I woke up bright and early this morning to have a wide ranging chat with Najeeb Mirza, director of The Sweetest Embrace: Return to Afghanistan, about the different challenges in making of the documentary and the danger of making film in places like Afghanistan, etc. This documentary takes you on a beautiful and yet dangerous journey by Soorgul and Amir to see their families who they haven’t seen for 16 years.
This is a very well made documentary, highly recommended. Screening time of the film is available from 2008 Calgary International Film Festival here.
Here is an excerpt of the film synopsis,
“The only thing I want God to bestow on me is to sit by my parents and smell their scent.” – Amir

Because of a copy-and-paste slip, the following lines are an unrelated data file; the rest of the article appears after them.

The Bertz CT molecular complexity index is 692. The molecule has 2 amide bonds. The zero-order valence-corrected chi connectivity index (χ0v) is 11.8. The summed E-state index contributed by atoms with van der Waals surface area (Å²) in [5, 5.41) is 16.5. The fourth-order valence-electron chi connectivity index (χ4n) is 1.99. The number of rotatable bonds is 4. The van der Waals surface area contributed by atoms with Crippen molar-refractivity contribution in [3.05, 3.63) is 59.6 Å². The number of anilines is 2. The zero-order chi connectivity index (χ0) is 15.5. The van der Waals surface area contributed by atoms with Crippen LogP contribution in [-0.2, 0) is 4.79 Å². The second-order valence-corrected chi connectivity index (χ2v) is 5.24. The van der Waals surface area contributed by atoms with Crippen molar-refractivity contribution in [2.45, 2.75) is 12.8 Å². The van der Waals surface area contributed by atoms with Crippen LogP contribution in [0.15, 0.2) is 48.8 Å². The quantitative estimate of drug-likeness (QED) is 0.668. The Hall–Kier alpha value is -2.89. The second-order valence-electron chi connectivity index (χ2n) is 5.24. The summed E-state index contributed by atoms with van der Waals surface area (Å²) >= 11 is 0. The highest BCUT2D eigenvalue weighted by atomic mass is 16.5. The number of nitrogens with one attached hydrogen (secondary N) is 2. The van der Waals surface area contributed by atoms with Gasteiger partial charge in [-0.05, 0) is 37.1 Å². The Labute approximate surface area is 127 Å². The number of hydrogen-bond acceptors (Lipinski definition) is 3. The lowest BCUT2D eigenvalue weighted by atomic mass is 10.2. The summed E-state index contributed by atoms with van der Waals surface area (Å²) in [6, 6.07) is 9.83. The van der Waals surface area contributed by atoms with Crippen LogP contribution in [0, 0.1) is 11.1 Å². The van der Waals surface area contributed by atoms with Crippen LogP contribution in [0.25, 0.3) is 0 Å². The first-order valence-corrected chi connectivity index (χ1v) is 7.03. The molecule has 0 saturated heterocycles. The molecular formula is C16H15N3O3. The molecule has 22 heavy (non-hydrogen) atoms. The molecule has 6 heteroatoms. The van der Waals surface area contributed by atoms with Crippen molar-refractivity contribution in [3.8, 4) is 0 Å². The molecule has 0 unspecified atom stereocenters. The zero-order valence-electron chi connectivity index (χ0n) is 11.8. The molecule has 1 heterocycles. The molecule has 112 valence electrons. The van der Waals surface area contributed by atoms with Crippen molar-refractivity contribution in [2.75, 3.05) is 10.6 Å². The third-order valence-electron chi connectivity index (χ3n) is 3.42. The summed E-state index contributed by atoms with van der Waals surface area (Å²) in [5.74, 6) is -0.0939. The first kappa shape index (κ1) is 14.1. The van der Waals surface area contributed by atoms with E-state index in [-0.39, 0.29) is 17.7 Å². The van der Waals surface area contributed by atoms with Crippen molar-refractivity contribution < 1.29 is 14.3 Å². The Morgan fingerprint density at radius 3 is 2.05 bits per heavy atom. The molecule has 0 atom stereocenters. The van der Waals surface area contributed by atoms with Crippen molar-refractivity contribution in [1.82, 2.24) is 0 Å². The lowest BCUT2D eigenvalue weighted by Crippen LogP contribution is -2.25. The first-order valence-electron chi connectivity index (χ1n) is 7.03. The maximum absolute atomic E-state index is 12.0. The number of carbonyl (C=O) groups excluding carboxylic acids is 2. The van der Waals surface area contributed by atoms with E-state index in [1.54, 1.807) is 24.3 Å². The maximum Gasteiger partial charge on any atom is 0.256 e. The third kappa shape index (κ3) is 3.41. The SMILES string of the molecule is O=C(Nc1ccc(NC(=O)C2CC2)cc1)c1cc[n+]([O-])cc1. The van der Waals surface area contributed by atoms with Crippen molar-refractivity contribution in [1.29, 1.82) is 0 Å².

Soorgul was only 10 when he said goodbye to his family in the mountains of northeastern Afghanistan. Crossing into Soviet Tajikistan over the turbulent Amu Darya River, he clutched the sides of a wooden gondola as it slowly it made its way to the other side.
He was supposed to spend a year studying in Tajikistan, but it would take 16 years and a journey to Canada before he could return to his village.
Soorgul was one of many Afghan children sent to Tajikistan during the Soviet occupation of their country. When the Soviet Union collapsed, civil war broke out on both sides of the border and the children were left stranded. He and a few of his schoolmates were able to leave Tajikistan only after many years, when Canada accepted them as refugees.
In The Sweetest Embrace Soorgul and Amir—two of these forgotten boys of Afghanistan—return to their country in search of their families.